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Autistic Kids Who Hate To Be Hugged

“I have two sons. The older son (age 9) is very loving and always has been. Lots of hugs and snuggles. Very verbal and social. Well here comes son #2 (age 4) who has high functioning autism. Not a word. He doesn't like hugs or kisses. Anytime I ask for one, he runs away. Anytime I give him a hug, he struggles to get loose. His main method of communication is an irritating SCREAM. He does have his moments of being affectionate, but they are few and far between (usually when he is not feeling well). Of course I love both of my kids, but it saddens me that son #2 just doesn't seem to reciprocate most of the time. Anyone else have a fiercely independent child that you just have to learn to love.... differently?”

First of all, you’re not alone. This is a common issue. Most youngsters with asD level 1 or High-Functioning Autism have a lot of difficulty learning to engage in the give-and-take of everyday human interaction. Even in the first few months of life, many do not interact or make eye contact. They seem indifferent to others, and often prefer being alone. They may even resist parental attention, hugs and cuddling – and seldom seek comfort or respond to a parent’s displays of affection.

Even though a youngster with ASD is attached to his mom and dad, his expression of this attachment is unusual and difficult to “read.” To caretakers, it may seem as if their youngster is not attached at all. A mother or father who has looked forward to the joys of cuddling and playing with their youngster may feel disappointed by this lack of the expected and typical attachment behavior.

Youngsters with autism also are slower in learning to interpret what others are thinking and feeling. Subtle social cues (e.g., a smile, wink, or grimace) may have little meaning. For example, to the youngster who misses these cues, “come here” always means the same thing, whether the parent is smiling and extending her arms for a hug, or frowning and planting her fists on her hips.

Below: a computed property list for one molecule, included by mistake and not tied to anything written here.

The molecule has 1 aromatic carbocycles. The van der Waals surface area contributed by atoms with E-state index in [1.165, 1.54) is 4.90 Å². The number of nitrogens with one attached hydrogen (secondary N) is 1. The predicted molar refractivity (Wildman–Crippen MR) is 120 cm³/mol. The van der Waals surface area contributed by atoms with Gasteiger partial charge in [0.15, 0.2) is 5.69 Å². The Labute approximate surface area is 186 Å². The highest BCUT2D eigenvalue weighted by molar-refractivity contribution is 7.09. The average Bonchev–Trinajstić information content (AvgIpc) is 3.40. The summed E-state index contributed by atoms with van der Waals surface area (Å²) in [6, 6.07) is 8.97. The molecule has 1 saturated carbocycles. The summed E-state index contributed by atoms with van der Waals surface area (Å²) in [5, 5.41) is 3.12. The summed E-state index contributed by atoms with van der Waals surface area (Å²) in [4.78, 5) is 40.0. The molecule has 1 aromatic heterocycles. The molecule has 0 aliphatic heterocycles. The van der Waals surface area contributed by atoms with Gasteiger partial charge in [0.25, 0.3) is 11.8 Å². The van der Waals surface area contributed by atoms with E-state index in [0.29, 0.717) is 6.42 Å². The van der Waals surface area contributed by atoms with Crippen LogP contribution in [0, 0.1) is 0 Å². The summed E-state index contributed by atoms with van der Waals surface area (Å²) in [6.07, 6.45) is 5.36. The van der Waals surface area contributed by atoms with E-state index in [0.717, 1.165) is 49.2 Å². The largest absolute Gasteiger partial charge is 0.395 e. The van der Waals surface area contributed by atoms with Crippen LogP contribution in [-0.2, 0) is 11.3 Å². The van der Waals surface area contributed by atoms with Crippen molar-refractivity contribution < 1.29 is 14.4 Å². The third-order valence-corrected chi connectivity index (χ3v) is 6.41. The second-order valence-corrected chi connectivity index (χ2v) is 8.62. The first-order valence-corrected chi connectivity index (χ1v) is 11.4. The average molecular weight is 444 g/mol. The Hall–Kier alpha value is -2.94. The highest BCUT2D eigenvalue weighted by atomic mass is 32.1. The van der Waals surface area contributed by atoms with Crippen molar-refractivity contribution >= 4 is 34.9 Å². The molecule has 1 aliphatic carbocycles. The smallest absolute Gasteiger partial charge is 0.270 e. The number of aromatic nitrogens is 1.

Without the ability to interpret gestures and facial expressions, the social world is confusing. To make a bad problem worse, the autistic child has difficulty seeing things from another person's perspective. “Typical” kids understand that other people have different thoughts, feelings, and goals than they have. However, the autistic child lacks such understanding. This inability leaves him unable to predict or understand other people’s actions.

Although not universal, it is common for children on the autism spectrum to have difficulty regulating their feelings. This can take the form of “immature” behavior (e.g., verbal outbursts that seem inappropriate to those around them). These kids may also be disorderly and physically aggressive at times, making social relationships even more problematic. 
They have a tendency to “lose control,” particularly when they're in a strange or overwhelming environment, or when angry and frustrated. They may at times break things, attack others, or hurt themselves (e.g., bang their heads, pull their hair, bite their arms, etc.).

Consistency and repetition are crucial to kids on the autism spectrum, and this applies to the “lack of displayed affection” issue as well. Trying to figure out a puzzling disorder like autism can be a lifelong challenge. For many moms and dads, the affection issue may be the biggest obstacle to overcome. But, with patience and learning to go by your youngster’s cues and not your own, you will be able to connect with your son in a deep and meaningful way.

Resources for parents of children and teens on the autism spectrum:

==> Videos for Parents of Children and Teens with ASD

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